||LOVE 201: Understanding Environmental Issues |
An inderdisciplinary perspective
LOVE 201 Natural Resources Module
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Much of the following material is adapted for use in LOVE 201 from: Kesler SE (1994) Mineral Resources, Economics and the Environment. MacMillan College Publishing Co., New York
Signs that we are facing a global mineral resource crisis
- Consumption of mineral resources is growing at an ever-increasing rate, in excess of population growth
- Consumption is far greater in more developed countries (MDCs) than in the lesser developed countries (LDCs): e.g., MDCs with 16% of global population use 70% of world aluminum, copper, and nickel, 58% of oil, 48% of natural gas, and 37% of coal.
- As standard of living increases in LDCs they will create even greater demands on world resources. Can MDCs maintain their standard of living, while LDCs improve theirs, in a sustainable manner?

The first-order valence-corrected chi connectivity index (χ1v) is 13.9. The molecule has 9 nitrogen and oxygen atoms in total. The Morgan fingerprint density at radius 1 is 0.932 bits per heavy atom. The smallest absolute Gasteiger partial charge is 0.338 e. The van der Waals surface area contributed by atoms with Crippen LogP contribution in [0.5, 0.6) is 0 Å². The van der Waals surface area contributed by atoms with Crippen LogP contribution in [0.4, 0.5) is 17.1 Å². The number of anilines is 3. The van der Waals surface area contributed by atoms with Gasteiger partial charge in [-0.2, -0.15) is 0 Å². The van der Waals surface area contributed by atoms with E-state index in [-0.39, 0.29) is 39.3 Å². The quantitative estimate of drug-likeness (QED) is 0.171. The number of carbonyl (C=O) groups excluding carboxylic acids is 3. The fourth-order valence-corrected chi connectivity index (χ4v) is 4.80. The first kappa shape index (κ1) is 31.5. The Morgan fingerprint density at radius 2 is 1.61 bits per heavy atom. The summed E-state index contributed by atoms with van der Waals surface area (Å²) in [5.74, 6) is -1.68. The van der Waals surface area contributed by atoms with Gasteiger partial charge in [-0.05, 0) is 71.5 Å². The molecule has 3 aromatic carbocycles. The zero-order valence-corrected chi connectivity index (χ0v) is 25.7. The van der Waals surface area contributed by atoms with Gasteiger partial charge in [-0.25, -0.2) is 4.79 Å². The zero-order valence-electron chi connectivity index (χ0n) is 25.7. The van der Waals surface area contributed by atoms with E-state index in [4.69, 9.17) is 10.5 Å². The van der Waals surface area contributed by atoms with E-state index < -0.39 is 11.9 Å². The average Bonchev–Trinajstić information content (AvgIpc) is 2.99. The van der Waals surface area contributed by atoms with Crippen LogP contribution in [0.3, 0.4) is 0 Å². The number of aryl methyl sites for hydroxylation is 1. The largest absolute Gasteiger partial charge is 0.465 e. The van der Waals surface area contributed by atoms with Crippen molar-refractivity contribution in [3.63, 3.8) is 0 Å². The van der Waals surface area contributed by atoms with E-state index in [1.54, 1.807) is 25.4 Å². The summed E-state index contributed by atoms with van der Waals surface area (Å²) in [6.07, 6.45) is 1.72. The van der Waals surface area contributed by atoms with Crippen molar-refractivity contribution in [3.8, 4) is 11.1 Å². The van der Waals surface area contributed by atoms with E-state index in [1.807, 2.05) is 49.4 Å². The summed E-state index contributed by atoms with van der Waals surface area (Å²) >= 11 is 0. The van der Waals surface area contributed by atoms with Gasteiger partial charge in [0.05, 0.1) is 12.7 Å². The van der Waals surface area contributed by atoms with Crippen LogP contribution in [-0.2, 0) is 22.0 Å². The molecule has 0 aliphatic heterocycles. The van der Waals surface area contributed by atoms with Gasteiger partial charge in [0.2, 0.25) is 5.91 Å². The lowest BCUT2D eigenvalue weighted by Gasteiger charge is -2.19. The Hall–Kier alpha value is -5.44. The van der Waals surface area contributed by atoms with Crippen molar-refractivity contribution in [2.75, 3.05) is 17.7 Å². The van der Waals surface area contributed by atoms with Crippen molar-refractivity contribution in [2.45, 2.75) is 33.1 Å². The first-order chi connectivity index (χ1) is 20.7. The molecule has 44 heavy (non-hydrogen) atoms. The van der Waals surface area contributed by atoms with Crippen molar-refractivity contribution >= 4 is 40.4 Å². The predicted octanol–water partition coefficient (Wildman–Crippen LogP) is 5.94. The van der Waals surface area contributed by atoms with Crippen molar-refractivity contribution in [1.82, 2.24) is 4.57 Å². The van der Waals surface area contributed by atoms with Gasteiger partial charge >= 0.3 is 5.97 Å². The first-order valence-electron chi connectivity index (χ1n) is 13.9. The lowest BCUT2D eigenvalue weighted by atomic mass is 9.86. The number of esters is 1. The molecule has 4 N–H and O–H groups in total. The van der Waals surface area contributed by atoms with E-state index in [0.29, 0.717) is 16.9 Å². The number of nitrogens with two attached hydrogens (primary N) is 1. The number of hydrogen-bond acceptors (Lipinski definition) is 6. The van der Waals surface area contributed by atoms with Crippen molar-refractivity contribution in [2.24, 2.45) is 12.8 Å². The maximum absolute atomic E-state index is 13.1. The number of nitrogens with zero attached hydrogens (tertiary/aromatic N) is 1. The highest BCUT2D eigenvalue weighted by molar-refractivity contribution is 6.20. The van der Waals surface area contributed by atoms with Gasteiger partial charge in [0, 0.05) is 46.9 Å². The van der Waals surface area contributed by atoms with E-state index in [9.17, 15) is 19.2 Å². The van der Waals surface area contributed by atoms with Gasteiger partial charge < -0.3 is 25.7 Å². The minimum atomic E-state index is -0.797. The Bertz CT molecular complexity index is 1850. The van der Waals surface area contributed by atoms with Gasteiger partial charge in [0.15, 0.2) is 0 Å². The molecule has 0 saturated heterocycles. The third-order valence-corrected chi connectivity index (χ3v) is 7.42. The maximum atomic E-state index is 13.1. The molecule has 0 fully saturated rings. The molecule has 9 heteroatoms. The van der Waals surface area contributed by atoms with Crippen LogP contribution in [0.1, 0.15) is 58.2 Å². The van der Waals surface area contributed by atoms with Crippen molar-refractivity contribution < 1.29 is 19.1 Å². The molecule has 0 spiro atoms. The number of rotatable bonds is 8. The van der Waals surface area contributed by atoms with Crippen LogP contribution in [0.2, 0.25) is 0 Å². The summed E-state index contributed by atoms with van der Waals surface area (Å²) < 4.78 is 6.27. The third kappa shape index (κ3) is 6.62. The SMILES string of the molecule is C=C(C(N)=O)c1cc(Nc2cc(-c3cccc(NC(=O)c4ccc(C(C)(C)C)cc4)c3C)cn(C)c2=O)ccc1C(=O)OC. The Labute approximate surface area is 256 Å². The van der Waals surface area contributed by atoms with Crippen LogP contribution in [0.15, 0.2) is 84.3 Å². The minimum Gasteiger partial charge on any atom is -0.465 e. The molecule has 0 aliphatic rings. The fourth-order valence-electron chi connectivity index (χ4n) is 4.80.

- Although we need more mineral resources to meet demand, we are becoming increasingly aware that their production and use are polluting the planet. Moreover, local effects often have global impacts.
- If global population increases as rapidly as expected, the pressure to find and produce minerals will be enormous, as will the potential pollution related to their extraction and use.
- What limits are there on supplies of nonrenewable resources or on the amount of pollution that the planet can tolerate?
- See Kesler Figs. 1-1, 1-2 for trends in production with time in this century, and changes in reserve outlooks for selected commodities.
- Several decades ago it was apparent to some that known resources for many commodities (oil, aluminum, coal, etc.) were nearing depletion and that mineral-dependent technologies could be reaching their limits (cf. Meadows et al., 1973, Limits to Growth; World Resources Institute).